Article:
When I was a 14 year old girl, I was transitioning from middle school to high school. Saturday morning cartoons were abandoned for cruising the mall for boys. Rainbow barrettes were shunned for sassy side ponytails and big bangs. It was exciting and none of us really recognized it at the time, but we were blossoming. My friends and I were becoming women and the world, as small as it seemed at the time, was our proverbial oyster. It never would have occurred to me at that tender age that I couldn’t pursue exactly what I wanted for my future self. I dreamed of princess weddings and a dream career. We were naïve, but we were encouraged and supported…
Our culture has instilled in us that we are privileged with great opportunity and freedom. We are taught that we are for the most part equals. Societal norms allow us a reasonable level of comfort-until we are faced with someone whose situation is less fortunate than our own. It’s easy to strap blinders on when presented with the harsh realities of how cultures foreign from our own differ-drastically, devastatingly and inhumanely. The opportunity to see a film that broaches such a foreign and difficult subject was an opportunity that I feel grateful for.
Difret is translated from Ethiopian as ‘the act of being raped’. It can also be translated as ‘courage’ or ‘to dare’. This contrast kind of sums up the turmoil between local tradition and the rule of law. The film tells the story, inspired by a true story, of a 14 year old girl, Hirut. In 1996 she leaves the tiny school in her rural village (this in and of itself is impressive-her mother was not allowed an education and had to be convinced by her husband to encourage her daughters to attend school) elated that she was passed on to the next grade level. She is approached and overcome by a large group of adult men on horseback-kidnapped, hidden away and eventually beaten and raped by her soon to be husband-a stranger to her.
The men all but high-five and sit around a fire congratulating themselves for the awesome catch they secured for their friend. They corralled a 14 year old GIRL that was locked away in a shed and they are taking great pride in it. It was sickening and hard to watch, but even more disturbing is how commonplace this practice was. These men saw abduction with the intent to marry as an actual right. See a girl, like what you see, take her, beat her, rape her and marry her. It was widely accepted, not only by the men who participated, but by the whole community. I had to keep reminding myself that this was not some Hollywood tragedy-this was very real and it happened ALL THE TIME.
Unfortunately these girls for the most part just adapt and go on with their lives. In Hirut’s case, she sees an opportunity and she takes it. Her abductor makes her an offering of some coffee as she sits on a dirt floor, bruised and bloodied. He’s taken her virginity and he’s come to share the good news-“Don’t worry, we’ll be married soon”. It’s offered almost as an apology delivered with giddy pride. The ‘moment’ is interrupted by a flurry of activity outside the shed. The abductor rushes out to see what’s up-but he’s left his gun. Hirut snatches it up and makes a break for it. She almost gets away, but is spotted at the last minute and the men take chase. When she realizes the men are closing in on her, Hirut turns the gun on them and warns them to let her return to her family. In a very tense stand-off, her abductor makes a move and she shoots her soon to be betrothed and kills him. While it’s perfectly legal for a man to take a young girl against her will, apparently it’s against the law for her to defend herself and she’s taken to jail to likely be put to death for her actions.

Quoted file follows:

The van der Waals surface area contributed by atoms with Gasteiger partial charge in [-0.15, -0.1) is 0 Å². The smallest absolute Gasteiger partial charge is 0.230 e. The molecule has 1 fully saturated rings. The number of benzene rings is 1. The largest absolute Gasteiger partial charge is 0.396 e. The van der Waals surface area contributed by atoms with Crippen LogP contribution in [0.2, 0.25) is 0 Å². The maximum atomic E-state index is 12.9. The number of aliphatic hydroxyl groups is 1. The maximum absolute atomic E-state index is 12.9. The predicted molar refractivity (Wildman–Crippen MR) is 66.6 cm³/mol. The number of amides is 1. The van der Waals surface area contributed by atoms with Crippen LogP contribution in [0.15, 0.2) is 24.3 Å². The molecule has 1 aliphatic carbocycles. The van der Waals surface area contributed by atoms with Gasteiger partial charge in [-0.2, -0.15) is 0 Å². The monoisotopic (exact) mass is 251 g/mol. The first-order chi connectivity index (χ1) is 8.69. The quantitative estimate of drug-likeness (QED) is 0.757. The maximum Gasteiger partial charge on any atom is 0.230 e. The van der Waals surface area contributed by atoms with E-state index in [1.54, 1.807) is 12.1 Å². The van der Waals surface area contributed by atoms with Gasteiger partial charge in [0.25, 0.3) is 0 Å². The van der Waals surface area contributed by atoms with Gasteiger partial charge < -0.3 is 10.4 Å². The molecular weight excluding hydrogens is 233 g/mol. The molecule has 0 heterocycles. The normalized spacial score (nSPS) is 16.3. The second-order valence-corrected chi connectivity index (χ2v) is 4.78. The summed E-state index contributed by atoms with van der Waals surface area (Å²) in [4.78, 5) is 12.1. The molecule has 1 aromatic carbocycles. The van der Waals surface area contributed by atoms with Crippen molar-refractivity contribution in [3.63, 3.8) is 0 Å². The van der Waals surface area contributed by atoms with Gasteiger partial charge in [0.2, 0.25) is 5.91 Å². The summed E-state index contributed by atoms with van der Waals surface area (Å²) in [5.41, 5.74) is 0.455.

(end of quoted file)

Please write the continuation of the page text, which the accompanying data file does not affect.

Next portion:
As hard as it was for me to wrap my head around the fact that this is a way of life for so many young Ethiopian woman, it was equally as difficult to accept that there were some women that were able to transcend such outright inequality. A young female lawyer called Meaza hears about Hirut’s story. She works with a women’s rights group and wants to defend her case. She sees it as a clear-cut case of self-defense. What follows is an epically classic battle of one woman (with the help of a few of her peers and a very FEW male sympathizers) against a male dominated society with very little respect to women’s rights. Meaza makes a comment at one point that she grew up very much like Hirut-in a remote village with a small school living with her family in a shack-poor and hardworking. To see her dressed in modern Western attire, now living in the city in her own apartment with a law degree was encouraging, but the frustration she felt on a daily basis was palpable. I could feel the oppression pressing on the confidence that she exuded. It was heavy and uncomfortable.
It was no great surprise that in the end, Meaza wins her suit and sets a precedence that makes abduction into marriage illegal in Ethiopia-although it’s not easily implemented. Hirut’s one and only wish during this whole ordeal is to get back to her family, the only life she has ever known. The movie ends with a tearful embrace between Meaza and Hirut-then the young girl heads out of the overwhelming city, on foot, back to her family. We are informed that the young girl (Hirut seems to be a composite loosely based on an actual girl of a different name) goes on to work with a human rights group and continues to do so to this day.
I heard a very audible collective sigh of discomfort from the audience when then film ended. It was hard to watch because it was reality. It was a rare treat to see an Ethiopian export on the big screen. Maybe the story being told was overly simplified at times but the content will haunt me for a very long time.